The energy sector is facing an era of huge transformation. Its core products and the method of their delivery are changing beyond recognition.
As such, no-one can predict the future with certainty. But what we do know is we’ll all be using much greener energy over the next few decades. There is consensus about the need to decarbonise our economy, with the Committee on Climate Change recently calling on MPs to introduce a new target of a 100 per cent cut in greenhouse gases by 2050. This would mean households no longer being heated by traditional gas boilers, while society at large switches to green energy, including for transport, as electric vehicles become the norm.
The good news is that the UK is already a world leader in renewable technology. Tumbling renewable costs have been a large factor in helping with the adoption of wind and solar power. As costs decline further, we will begin to step away from the current centralised model of power generation, where a small number of power stations create electricity to be delivered hundreds of miles away. It’s an approach unchanged for decades, inherently inefficient and accounting for about half of the energy lost in the UK.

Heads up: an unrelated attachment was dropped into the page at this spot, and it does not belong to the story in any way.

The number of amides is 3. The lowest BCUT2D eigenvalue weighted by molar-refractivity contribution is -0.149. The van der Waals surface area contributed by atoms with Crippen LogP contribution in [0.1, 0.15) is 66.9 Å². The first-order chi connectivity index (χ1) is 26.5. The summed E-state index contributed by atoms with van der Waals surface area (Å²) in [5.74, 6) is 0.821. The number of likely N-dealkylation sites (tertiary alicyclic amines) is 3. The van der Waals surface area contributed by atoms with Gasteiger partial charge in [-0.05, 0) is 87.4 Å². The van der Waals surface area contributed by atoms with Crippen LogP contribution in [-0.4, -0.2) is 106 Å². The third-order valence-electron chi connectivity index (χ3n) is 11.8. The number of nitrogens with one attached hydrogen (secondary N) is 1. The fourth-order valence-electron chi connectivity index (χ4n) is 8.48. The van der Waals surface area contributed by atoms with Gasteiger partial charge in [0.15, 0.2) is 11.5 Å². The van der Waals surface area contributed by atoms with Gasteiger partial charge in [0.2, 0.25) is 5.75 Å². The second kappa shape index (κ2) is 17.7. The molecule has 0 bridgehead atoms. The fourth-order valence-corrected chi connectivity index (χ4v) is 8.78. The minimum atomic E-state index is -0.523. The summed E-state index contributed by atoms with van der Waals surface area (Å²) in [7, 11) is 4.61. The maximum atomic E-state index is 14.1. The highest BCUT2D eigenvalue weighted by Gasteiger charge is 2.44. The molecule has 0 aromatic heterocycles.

Going hand in hand with greener, locally generated energy will be a widespread uptake of digital technology. This will have many applications, but a crucial one will be helping the network balance supply with demand. It’s a sophisticated juggling act generating power to meet demand, while storing it so the system is adequately resilient. Artificial intelligence will become an essential tool helping us to better understand how to predict usage and plan for it efficiently. The Internet of Things will also help, as home appliances “communicate” with the network, indicating how and when they are used.
We have the skillset in Amey to create localised grids for power, and we’re already investigating using existing infrastructure such as lamp columns and charging points to support the 5G rollout. Innovation is at the heart of our operations, working closely with our strategic consulting team, taking raw data and modelling it to identify trends and hotspots to determine when and how we intervene in the maintenance of assets.
However, perhaps the most pivotal change we’re likely to see in the coming years is the blurring of a distinction between suppliers and consumers. As opposed to a small number of major suppliers providing energy to the majority, we’ll see stakeholders in micro-generated power selling back energy to the grid. While consuming energy, they’ll also be providers.
People will become increasingly aware of the options available to them and, through their choices, will be dictating how the market adapts. With huge change comes great opportunity – both for customers and those of us working in this soon-to-transform industry. We should embrace this era of change.